So, is Gears of War 2 perfect? No, not quite. For one there’s a bit too much reliance on vehicle sections for my liking. That’s not to say that the vehicle dynamics are done badly, just that the game loses some of its immersive nature once you’re driving a tank or flying a Reaver. And if I’m honest, the only times I found myself really frustrated by the game was when I was in a vehicle – I’m not sure who thought that driving a tank over a frozen lake while the enemy fires missiles at the ice would be fun, but I can assure them that it’s not.
Then there’s the slight over-reliance on cover dynamics, which was there in the first Gears. Put simply, if there’s even a chance of a fire fight breaking out, there will always be a plentiful amount of cover to duck behind, something that I’m almost certain doesn’t happen in a real war. In fact, it gets to the point that if you walk into a room and notice strategically placed blocks, you instantly know that you’re about to be attacked.
And there’s Skorge – the tough as nails, killer locust that appears to be the personal bodyguard of the Queen. He first makes an appearance at the end of the first act, and makes a definite impression. Unfortunately, when you do finally face him towards the end, it’s something of an anticlimax – I won’t explain why, because I don’t want to spoil the story, but after the battle with Ramm at the end of the first game, I expected slightly more from Skorge.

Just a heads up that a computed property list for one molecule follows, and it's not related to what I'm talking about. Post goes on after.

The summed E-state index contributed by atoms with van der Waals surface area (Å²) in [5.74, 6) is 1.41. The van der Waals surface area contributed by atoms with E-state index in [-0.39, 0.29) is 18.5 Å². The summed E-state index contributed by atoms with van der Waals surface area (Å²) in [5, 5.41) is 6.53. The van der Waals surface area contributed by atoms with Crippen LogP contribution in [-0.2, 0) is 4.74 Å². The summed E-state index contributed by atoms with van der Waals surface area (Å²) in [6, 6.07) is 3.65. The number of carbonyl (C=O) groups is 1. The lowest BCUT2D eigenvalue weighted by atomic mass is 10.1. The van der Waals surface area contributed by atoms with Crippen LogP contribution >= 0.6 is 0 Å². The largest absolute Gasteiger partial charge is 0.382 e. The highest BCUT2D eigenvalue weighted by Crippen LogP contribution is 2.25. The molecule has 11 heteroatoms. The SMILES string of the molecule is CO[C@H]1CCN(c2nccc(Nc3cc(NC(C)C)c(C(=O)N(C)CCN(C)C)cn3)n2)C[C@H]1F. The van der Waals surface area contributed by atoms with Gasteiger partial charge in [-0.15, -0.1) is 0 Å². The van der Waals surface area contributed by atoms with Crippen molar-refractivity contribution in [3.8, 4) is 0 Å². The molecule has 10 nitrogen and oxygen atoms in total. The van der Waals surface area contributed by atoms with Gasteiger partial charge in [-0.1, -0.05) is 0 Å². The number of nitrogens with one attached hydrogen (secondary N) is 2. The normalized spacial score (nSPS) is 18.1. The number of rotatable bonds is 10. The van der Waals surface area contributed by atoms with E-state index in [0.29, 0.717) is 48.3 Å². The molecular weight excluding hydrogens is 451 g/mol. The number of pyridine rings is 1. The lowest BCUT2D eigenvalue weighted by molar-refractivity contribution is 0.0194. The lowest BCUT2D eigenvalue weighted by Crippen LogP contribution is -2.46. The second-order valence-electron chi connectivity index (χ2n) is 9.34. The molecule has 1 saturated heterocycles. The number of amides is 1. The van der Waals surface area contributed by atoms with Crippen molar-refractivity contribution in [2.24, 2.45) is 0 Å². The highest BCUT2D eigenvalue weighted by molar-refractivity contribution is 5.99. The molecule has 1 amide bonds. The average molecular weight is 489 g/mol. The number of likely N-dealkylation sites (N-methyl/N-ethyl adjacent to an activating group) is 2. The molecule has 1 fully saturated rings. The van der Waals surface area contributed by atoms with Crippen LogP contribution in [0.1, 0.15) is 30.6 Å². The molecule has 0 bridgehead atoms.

But are these issues going to stop me playing through the campaign again on the higher difficulty levels? Not a chance! Gears of War 2 is one of the best games I’ve played in years, and even as I write this review I’m thinking about heading back into my living room and starting a new co-op campaign.
I’m sure that Epic has already been beavering away on the third game, and for me, it can’t come too soon. I just wonder whether it will launch with a subtitle of “Saving Private Carmine” – if you’ve played both games, you’ll know what I mean.
As sequels go, Gears of War 2 is up there with the best. In fact as games go, it’s flying pretty high. Graphically it’s in a league of its own, while the physics and AI are also first rate. Both the single player campaign and the generous multiplayer modes mean you’ll be playing this one for some time. It may not have the depth of Fallout 3, the emotional involvement of Bioshock, or the epic grandeur of Fable II, but if you’re looking for a pure adrenaline rush on a truly massive scale, there’s nothing better.
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